The Beat Generation was such a largely male-dominated literary movement that its few female writers have mostly been forgotten. At The Toast, Megan Keeling remembers Beat poet Elise Cowen, who is mostly known as Allen Ginsberg’s paramour but also wrote poetry of her own. “Her surviving poetry shows a unique perspective on the rigid cultural conformity of the 1950s and also the fringe artistic community of the Beat Generation.” A collection of her poetry, Elise Cowen: Poems and Fragments, was just published.
Jonathan Evison talks with independent publicist Lauren Cerand about promoting books.Kindle shenanigans: “This morning, hundreds of Amazon Kindle owners awoke to discover that books by a certain famous author had mysteriously disappeared from their e-book readers.”Marking the 40th anniversary of the Moon landing, Kottke puts together a huge post of photos, videos, and links in commemoration.Our recent item rounded up all the “big” books coming out in the latter half of the year. PW alerts readers to “10 promising fiction debuts” coming this fall.Jacket Copy concludes its Pomo Month with an annotated list of “61 essential postmodern reads.”New uses for card catalogs. (via)The second issue of online literary journal The Critical Flame has arrived.Mark Sarvas offers a four-part interview with Joseph O’Neill. “I think I start with one idea. In Netherland, it was cricket in New York. Then there is an accumulation of sentences, and often just single words. Words that interest me. And I sort of build it up like a poem.”Amazon names the “Best Books of the Year… So Far.”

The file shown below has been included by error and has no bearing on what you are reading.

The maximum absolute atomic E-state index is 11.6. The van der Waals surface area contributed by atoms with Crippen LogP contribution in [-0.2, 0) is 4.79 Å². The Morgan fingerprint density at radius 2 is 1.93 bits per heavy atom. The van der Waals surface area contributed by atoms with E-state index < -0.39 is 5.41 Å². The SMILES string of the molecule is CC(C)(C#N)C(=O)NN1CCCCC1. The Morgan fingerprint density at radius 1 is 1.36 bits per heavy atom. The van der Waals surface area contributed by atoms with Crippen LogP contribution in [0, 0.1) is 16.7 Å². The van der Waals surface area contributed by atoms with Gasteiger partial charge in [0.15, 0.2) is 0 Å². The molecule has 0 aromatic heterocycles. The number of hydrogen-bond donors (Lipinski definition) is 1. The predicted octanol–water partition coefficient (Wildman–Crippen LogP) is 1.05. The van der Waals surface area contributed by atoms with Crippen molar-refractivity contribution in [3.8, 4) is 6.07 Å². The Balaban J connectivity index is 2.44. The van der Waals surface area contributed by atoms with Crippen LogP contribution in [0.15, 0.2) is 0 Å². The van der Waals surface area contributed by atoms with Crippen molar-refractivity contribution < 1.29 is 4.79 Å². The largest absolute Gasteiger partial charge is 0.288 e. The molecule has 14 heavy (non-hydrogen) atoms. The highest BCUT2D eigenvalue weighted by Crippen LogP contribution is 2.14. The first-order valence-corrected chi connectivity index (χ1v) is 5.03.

“Her storytelling is magical and profound, creating connectivity between people and places: a signal of hope at a particularly divided moment in time.” Joining the company of Margaret Atwood, David Mitchell, and Sjón, Turkish novelist Elif Şafak has been chosen as the fourth contributor for The Future Library Project. Şafak’s novel, Three Daughters of Eve, was featured in the second-half of our 2017 Great Book Preview.
Say you find yourself transported 6,000 years in the past – would you still be able to talk to your fellow English-speakers?
“To me a book is not just a particular file. It’s connected with personhood. Books are really, really hard to write. They represent a kind of a summit of grappling with what one really has to say. And what I’m concerned with is when Silicon Valley looks at books, they often think of them as really differently as just data points that you can mush together. They’re divorcing books from their role in personhood.” Digital pioneer and theorist Jaron Lanier fears that the Internet might be destroying not just literature, but also the middle class.